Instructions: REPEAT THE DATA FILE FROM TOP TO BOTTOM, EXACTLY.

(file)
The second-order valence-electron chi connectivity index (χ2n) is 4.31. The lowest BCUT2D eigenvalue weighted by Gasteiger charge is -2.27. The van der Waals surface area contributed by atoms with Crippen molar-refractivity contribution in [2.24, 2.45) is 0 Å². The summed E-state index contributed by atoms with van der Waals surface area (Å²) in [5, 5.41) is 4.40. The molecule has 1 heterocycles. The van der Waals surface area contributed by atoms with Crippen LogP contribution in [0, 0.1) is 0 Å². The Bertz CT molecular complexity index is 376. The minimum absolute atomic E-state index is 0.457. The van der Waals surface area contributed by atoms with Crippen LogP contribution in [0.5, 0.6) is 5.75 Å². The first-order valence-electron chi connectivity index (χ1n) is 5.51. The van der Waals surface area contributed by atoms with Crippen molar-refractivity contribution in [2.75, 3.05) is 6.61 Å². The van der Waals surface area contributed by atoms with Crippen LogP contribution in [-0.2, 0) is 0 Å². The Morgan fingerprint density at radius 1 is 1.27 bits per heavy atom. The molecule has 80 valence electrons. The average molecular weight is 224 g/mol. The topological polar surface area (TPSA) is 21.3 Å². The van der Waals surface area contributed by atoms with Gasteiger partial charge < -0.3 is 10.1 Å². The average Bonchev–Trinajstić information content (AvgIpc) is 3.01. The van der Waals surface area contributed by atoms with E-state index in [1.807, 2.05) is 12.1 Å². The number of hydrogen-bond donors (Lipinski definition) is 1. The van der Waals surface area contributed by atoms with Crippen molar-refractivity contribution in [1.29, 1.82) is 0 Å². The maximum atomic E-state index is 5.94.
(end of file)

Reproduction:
The second-order valence-electron chi connectivity index (χ2n) is 4.31. The lowest BCUT2D eigenvalue weighted by Gasteiger charge is -2.27. The van der Waals surface area contributed by atoms with Crippen molar-refractivity contribution in [2.24, 2.45) is 0 Å². The summed E-state index contributed by atoms with van der Waals surface area (Å²) in [5, 5.41) is 4.40. The molecule has 1 heterocycles. The van der Waals surface area contributed by atoms with Crippen LogP contribution in [0, 0.1) is 0 Å². The Bertz CT molecular complexity index is 376. The minimum absolute atomic E-state index is 0.457. The van der Waals surface area contributed by atoms with Crippen LogP contribution in [0.5, 0.6) is 5.75 Å². The first-order valence-electron chi connectivity index (χ1n) is 5.51. The van der Waals surface area contributed by atoms with Crippen molar-refractivity contribution in [2.75, 3.05) is 6.61 Å². The van der Waals surface area contributed by atoms with Crippen LogP contribution in [-0.2, 0) is 0 Å². The Morgan fingerprint density at radius 1 is 1.27 bits per heavy atom. The molecule has 80 valence electrons. The average molecular weight is 224 g/mol. The topological polar surface area (TPSA) is 21.3 Å². The van der Waals surface area contributed by atoms with Gasteiger partial charge < -0.3 is 10.1 Å². The average Bonchev–Trinajstić information content (AvgIpc) is 3.01. The van der Waals surface area contributed by atoms with E-state index in [1.807, 2.05) is 12.1 Å². The number of hydrogen-bond donors (Lipinski definition) is 1. The van der Waals surface area contributed by atoms with Crippen molar-refractivity contribution in [1.29, 1.82) is 0 Å². The maximum atomic E-state index is 5.94.